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18 June 2008 @ 01:18 am
4E Lycanthropes and the Purge  
As time permits, I'm going to address the frequently askeed questions from earlier in the week. As always, bear in mind that these answers are not canon and that their may be more depth to the story than I can reveal just yet.

Q: Keith, do you have plans on how to deal with the changes to lycanthropes? They no longer spread the lycanthropic disease, it seems, according to the 4E MM. Lycanthropy is now strictly hereditary. While that doesn't change the origin of Shifters in Eberron, it does screw up the story behind the Church of the Silver Flame's Purge.

Actually, it really doesn't. The critical thing you need to remember is that even in 3.5, modern lycanthropy was quite different from the curse that the church fought during the Purge. If you look to the Dragonshard on the subject (http://www.wizards.com/default.asp?x=dnd/ebds/20050404a), you get this critical paragraph:

While no one knows how lycanthropy began, most know of the purge that almost brought it to an end. Around 800 YK, the power of the curse began to grow. The scholars of Aundair sought an answer in planar conjunctions or the influence of unknown fiends, while deep in the Eldeen Reaches shifter moonspeakers bemoaned the growing power of the unseen moon. Evil lycanthropes -- always the most numerous of the shapeshifters -- became even more vicious, and many good and neutral lycanthropes were corrupted and drawn down to the darkness. Afflicted lycanthropes gained the ability to pass the curse to their own victims, allowing lycanthropy to spread with terrifying speed. By the early years of the ninth century, packs of werewolves were roaming across western Khorvaire and wererats had established warrens beneath the greatest cities of the age. Farmers lived in fear of wolves that walked in human form. What was once a superstition used to frighten children was now horrifying reality.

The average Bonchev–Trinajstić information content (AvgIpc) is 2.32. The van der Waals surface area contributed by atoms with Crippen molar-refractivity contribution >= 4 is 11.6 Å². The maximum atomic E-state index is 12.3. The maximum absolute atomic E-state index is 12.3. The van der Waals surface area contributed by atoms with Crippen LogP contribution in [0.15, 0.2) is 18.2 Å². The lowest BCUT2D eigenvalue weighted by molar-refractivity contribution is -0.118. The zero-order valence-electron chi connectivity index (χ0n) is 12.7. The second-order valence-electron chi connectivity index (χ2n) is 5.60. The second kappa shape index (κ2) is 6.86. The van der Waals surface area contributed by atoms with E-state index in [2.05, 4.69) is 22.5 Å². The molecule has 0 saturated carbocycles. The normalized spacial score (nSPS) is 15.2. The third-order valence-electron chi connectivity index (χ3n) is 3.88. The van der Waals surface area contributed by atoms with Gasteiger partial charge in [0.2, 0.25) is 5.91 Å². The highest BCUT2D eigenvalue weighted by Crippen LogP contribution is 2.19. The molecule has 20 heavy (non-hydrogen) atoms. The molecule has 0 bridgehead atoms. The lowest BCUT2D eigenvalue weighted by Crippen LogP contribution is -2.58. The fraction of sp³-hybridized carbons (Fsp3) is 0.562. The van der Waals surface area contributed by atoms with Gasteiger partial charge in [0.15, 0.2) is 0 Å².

The point is that at the time of the Purge, the nature of lycanthropy changed. Good 'thropes found murderous impulses surfacing, and the evil became even more so. Under 3.5, afflicted lycanthropes gained the ability to infect others, something that can't normally do under 3.5 rules. So what triggered the Purge was the fact that the rules of lycanthropy CHANGED - triggering a wave of aggression and a plague that could have swept across Khorvaire if it wasn't opposed.

Under 4E rules, the mechanics of the situation are different; but looking simply to history, the situation remains the same; regardless of how their abilities work in the present day, at the time of the purge, they worked in a different adn far more dangerous manner. Powers such as moon frenzy are a faint shadow of the terror seen in the past.

In the present day, the church continues to deal with lycanthropes for two reasons. The first is that while it doesn't turn you into a WEREWOLF, moon frenzy still turns innocent people into homicidal maniacs... still not the sort of thing you want to have hanging around. Second is the fear that the power behind the Purge could return - and that if it did, the 'thrope population could rapidly spread, carried on a tide of innocent blood.

So yes, the mechanics have changed, but the reasons behind the Purge have not; in both systems, the Purge occured because lycanthropy took on an aspect not seen in the present day.